1. If you are checking for "E"s, then you are focusing on the spelling of the word, which is called shallow level of processing.
      2.  If you are rating its pleasantness, you are thinking about the meaning of the words related to your own experience.  That is called deep level processing.
      3. The two variables combine to give you four different groups.  There was a fifth group just told to memorize the words as best they could. So participants were presented with 24 words, and each group carried out its instructions. Then they were all asked to recall as many of the words from the list as possible.
    3. Results
      1. First, did the intent to learn matter? It did not. Knowing about the recall test had no effect at all.
      2. You see the deep processing groups recalled a lot more than the shallow processing groups.
        1. Deep processing led to better recall whether a person intended to learn or not. People who wanted to learn but used a shallow strategy, didn't learn.
        2. People who processed words at a deep level, even if they weren't trying to learn, remembered them just as well as the control group who were doing their best to learn.  So, you can have every intention to learn, but if you use a shallow strategy, you won't learn.
  3. Levels of processing says that memory is composed of a continuum of levels from shallow to deep.
    1. Shallow levels involve studying meaningless, superficial properties of what you are trying to learn, like mindless re-reading or memorization.
    2. The deepest levels of processing involve thinking about material meaningfully, interpreting the information and relating it to your prior knowledge or experience, or creating a mental image of the information.
    3.  Deeper processing leads to better recall.
    4. Orienting tasks make people process information at a certain depth.  In this case, checking for E's is a shallow orienting task, making people process words at a shallow level. Rating a word's pleasantness is a deep orienting task, causing people to process deeply and thus learn the words.
  4. Now let's return to the question of the single most important factor in successful learning.
    1. We can rule out number 1, because we just saw that intention and desire to learn are not important.
    2. Number 2 is also not correct. In the study, both groups paid close attention to the words to do their orienting task.
    3. You hear a lot about learning styles. There is simply no good research evidence that supports the validity of learning styles, so forget about them. Besides, if you plan to be successful, you should become good at learning in multiple ways.
    4.  I did make a big deal about committing enough time to be successful. But time alone is not sufficient for successful learning.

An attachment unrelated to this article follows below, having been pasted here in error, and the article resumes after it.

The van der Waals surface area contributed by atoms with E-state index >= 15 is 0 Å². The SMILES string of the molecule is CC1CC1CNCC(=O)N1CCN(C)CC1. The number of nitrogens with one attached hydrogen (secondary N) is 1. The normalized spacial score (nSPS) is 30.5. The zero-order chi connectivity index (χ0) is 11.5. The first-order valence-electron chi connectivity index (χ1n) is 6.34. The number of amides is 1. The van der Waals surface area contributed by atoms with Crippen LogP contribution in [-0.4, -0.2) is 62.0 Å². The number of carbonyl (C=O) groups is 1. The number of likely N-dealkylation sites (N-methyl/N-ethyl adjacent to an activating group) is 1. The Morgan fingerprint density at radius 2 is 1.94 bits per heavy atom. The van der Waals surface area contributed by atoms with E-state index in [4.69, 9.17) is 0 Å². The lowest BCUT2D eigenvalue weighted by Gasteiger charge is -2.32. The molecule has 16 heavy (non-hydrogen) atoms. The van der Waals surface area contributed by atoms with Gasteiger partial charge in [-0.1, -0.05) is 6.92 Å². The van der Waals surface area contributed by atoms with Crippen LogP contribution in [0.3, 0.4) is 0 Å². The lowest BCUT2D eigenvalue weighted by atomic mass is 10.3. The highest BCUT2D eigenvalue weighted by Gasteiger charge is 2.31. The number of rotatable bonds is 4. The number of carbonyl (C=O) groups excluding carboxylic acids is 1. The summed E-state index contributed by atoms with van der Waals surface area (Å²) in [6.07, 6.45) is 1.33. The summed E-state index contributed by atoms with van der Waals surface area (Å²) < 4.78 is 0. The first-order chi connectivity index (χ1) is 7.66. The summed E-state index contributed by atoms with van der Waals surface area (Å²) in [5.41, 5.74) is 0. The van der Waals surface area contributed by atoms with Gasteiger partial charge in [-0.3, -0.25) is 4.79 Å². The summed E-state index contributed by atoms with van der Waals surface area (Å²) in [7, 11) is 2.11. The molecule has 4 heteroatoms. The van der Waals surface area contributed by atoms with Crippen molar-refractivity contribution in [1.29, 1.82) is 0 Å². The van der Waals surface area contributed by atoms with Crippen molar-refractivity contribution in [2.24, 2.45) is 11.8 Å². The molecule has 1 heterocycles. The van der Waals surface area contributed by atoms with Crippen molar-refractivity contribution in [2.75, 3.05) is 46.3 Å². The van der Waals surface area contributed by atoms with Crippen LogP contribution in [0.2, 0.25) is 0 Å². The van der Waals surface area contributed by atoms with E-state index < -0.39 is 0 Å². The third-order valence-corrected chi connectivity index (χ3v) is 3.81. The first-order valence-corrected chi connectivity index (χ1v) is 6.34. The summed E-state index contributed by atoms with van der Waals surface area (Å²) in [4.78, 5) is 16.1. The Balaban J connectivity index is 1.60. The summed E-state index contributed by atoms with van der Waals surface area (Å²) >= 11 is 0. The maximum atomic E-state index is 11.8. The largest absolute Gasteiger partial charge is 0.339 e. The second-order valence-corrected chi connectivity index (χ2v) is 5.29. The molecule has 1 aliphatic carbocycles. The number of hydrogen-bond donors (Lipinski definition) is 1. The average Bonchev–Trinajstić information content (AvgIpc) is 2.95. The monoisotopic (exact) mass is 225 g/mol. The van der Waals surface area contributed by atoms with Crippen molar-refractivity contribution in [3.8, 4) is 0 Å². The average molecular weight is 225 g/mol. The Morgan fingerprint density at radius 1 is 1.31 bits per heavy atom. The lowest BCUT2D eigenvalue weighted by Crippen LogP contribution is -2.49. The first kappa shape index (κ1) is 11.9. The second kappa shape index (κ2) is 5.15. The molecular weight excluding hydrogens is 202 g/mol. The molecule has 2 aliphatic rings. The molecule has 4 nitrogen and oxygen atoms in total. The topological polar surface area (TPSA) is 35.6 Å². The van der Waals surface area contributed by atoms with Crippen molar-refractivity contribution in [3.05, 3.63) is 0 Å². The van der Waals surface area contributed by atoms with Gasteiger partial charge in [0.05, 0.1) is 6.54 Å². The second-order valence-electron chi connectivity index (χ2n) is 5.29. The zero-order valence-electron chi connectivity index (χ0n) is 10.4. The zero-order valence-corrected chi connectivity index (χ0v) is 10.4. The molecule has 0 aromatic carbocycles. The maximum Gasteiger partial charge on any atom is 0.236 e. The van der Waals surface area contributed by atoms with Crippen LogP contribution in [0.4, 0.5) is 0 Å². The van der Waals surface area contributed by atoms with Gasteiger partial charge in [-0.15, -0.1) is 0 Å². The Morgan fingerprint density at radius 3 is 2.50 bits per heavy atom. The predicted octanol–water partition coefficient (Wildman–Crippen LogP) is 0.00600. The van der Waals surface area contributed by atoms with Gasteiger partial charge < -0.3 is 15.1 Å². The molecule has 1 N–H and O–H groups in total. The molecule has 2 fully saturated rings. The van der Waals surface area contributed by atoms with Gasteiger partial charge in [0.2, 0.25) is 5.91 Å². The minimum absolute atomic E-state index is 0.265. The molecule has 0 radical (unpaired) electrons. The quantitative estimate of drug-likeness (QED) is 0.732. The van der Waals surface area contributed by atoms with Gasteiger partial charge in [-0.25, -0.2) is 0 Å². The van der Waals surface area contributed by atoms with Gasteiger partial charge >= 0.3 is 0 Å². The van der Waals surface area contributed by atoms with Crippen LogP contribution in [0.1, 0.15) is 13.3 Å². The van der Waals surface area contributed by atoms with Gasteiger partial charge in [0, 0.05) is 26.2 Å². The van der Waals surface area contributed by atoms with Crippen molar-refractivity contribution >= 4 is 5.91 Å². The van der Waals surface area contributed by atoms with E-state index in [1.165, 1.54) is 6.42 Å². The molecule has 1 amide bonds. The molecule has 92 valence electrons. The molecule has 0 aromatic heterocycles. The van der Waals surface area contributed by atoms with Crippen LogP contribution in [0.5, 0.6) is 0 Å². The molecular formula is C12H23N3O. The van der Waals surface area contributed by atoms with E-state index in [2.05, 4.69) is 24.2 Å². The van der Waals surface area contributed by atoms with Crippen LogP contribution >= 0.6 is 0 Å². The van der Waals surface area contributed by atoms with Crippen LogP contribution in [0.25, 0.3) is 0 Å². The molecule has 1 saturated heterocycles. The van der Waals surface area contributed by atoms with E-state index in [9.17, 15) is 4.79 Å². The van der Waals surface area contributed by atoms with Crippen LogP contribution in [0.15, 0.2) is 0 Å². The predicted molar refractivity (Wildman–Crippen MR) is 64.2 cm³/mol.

5. Number 5 is correct because it relates to depth of processing.
      1.  If you read a text without comprehension, or if you memorize definitions without really understanding them, you are using shallow processing and you will not learn.
      2. If you think about meaningful connections, you are using deep processing, and you will learn whether you intend to or not.
  5. Let's summarize what we have learned in the first two videos.
    1.  Here are the factors that don't help or hurt your academic success:
      • Motivation to learn
      • Amount of time studied with shallow processing
      • Memorization of isolated facts
      • Learning styles
      • Multi-tasking
      Now I'm not saying that desire to learn, attention, or engagement are bad things, but deep processing is the critical element.
    2. Here are the factors that do contribute to your academic success:
      • Minimizing distractions; Maximizing focus
      • Developing accurate metacognition
      • Deep, appropriate processing of critical concepts

Video 3: Cognitive Principles for Optimizing Learning

  1. Review
    1. Effective studying is more than just a matter of having a desire to learn and devoting sufficient time and effort. Students have to use effective learning strategies.
    2. If they use ineffective strategies, they can study long and hard and still fail.
    3. Developing effective study skills is not easy.
  2. In this video, I explain the basic principles of how people learn best, and how you can apply these principles to your study.
    1. Levels of Processing framework, which views memory as a series of levels that vary in depth.
      1. At shallow levels, information is processed superficially, without meaning or association.
      2. At deep levels, information is represented by its meaning or by visual imagery.
      3. The deeper you process information; the better you will recall it.
    2. Basic principles of achieving deep processing, and questions you can use to satisfy each principle as you study.  
      1. Elaboration: How does this concept relate to other concepts?  Elaboration means making meaningful associations between the concept you are studying and related concepts.